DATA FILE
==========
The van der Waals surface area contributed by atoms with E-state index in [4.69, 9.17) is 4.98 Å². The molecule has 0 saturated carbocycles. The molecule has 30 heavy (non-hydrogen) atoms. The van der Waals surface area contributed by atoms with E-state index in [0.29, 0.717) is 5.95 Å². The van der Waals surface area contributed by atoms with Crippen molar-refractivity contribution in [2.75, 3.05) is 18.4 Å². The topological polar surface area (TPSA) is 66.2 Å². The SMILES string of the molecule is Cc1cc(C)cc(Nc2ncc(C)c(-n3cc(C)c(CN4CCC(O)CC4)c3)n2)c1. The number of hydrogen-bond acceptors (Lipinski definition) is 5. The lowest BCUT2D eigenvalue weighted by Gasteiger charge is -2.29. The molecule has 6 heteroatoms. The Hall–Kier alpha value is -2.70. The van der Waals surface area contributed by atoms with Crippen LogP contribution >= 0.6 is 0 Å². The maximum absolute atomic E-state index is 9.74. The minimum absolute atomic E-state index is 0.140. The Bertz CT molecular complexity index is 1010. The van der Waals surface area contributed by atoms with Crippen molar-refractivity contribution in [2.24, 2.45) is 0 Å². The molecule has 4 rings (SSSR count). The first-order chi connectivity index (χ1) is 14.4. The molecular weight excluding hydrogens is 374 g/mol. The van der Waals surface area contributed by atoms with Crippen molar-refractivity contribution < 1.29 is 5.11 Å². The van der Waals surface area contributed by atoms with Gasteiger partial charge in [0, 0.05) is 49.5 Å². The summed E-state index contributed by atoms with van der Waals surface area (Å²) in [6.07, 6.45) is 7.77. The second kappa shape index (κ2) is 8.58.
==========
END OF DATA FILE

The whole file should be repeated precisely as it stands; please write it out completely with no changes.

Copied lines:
The van der Waals surface area contributed by atoms with E-state index in [4.69, 9.17) is 4.98 Å². The molecule has 0 saturated carbocycles. The molecule has 30 heavy (non-hydrogen) atoms. The van der Waals surface area contributed by atoms with E-state index in [0.29, 0.717) is 5.95 Å². The van der Waals surface area contributed by atoms with Crippen molar-refractivity contribution in [2.75, 3.05) is 18.4 Å². The topological polar surface area (TPSA) is 66.2 Å². The SMILES string of the molecule is Cc1cc(C)cc(Nc2ncc(C)c(-n3cc(C)c(CN4CCC(O)CC4)c3)n2)c1. The number of hydrogen-bond acceptors (Lipinski definition) is 5. The lowest BCUT2D eigenvalue weighted by Gasteiger charge is -2.29. The molecule has 6 heteroatoms. The Hall–Kier alpha value is -2.70. The van der Waals surface area contributed by atoms with Crippen LogP contribution >= 0.6 is 0 Å². The maximum absolute atomic E-state index is 9.74. The minimum absolute atomic E-state index is 0.140. The Bertz CT molecular complexity index is 1010. The van der Waals surface area contributed by atoms with Crippen molar-refractivity contribution in [2.24, 2.45) is 0 Å². The molecule has 4 rings (SSSR count). The first-order chi connectivity index (χ1) is 14.4. The molecular weight excluding hydrogens is 374 g/mol. The van der Waals surface area contributed by atoms with Crippen molar-refractivity contribution < 1.29 is 5.11 Å². The van der Waals surface area contributed by atoms with Gasteiger partial charge in [0, 0.05) is 49.5 Å². The summed E-state index contributed by atoms with van der Waals surface area (Å²) in [6.07, 6.45) is 7.77. The second kappa shape index (κ2) is 8.58.